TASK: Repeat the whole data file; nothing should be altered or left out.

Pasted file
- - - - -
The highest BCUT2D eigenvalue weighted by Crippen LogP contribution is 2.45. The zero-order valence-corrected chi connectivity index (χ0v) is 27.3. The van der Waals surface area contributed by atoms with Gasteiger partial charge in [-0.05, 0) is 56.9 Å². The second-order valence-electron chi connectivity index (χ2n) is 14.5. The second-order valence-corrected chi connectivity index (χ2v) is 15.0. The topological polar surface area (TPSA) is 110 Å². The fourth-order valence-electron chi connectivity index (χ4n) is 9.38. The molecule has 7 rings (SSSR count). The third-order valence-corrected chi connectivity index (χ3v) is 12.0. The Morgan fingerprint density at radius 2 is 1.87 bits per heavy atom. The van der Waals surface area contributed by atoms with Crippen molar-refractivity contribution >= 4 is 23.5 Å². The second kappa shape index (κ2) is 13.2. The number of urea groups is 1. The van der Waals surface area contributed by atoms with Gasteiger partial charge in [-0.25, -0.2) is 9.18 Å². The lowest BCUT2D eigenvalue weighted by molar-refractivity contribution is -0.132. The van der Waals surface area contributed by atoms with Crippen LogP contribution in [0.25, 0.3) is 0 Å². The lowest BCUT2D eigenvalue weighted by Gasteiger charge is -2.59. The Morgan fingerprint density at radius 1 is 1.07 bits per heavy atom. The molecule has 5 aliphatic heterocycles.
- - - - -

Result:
The highest BCUT2D eigenvalue weighted by Crippen LogP contribution is 2.45. The zero-order valence-corrected chi connectivity index (χ0v) is 27.3. The van der Waals surface area contributed by atoms with Gasteiger partial charge in [-0.05, 0) is 56.9 Å². The second-order valence-electron chi connectivity index (χ2n) is 14.5. The second-order valence-corrected chi connectivity index (χ2v) is 15.0. The topological polar surface area (TPSA) is 110 Å². The fourth-order valence-electron chi connectivity index (χ4n) is 9.38. The molecule has 7 rings (SSSR count). The third-order valence-corrected chi connectivity index (χ3v) is 12.0. The Morgan fingerprint density at radius 2 is 1.87 bits per heavy atom. The van der Waals surface area contributed by atoms with Crippen molar-refractivity contribution >= 4 is 23.5 Å². The second kappa shape index (κ2) is 13.2. The number of urea groups is 1. The van der Waals surface area contributed by atoms with Gasteiger partial charge in [-0.25, -0.2) is 9.18 Å². The lowest BCUT2D eigenvalue weighted by molar-refractivity contribution is -0.132. The van der Waals surface area contributed by atoms with Crippen LogP contribution in [0.25, 0.3) is 0 Å². The lowest BCUT2D eigenvalue weighted by Gasteiger charge is -2.59. The Morgan fingerprint density at radius 1 is 1.07 bits per heavy atom. The molecule has 5 aliphatic heterocycles.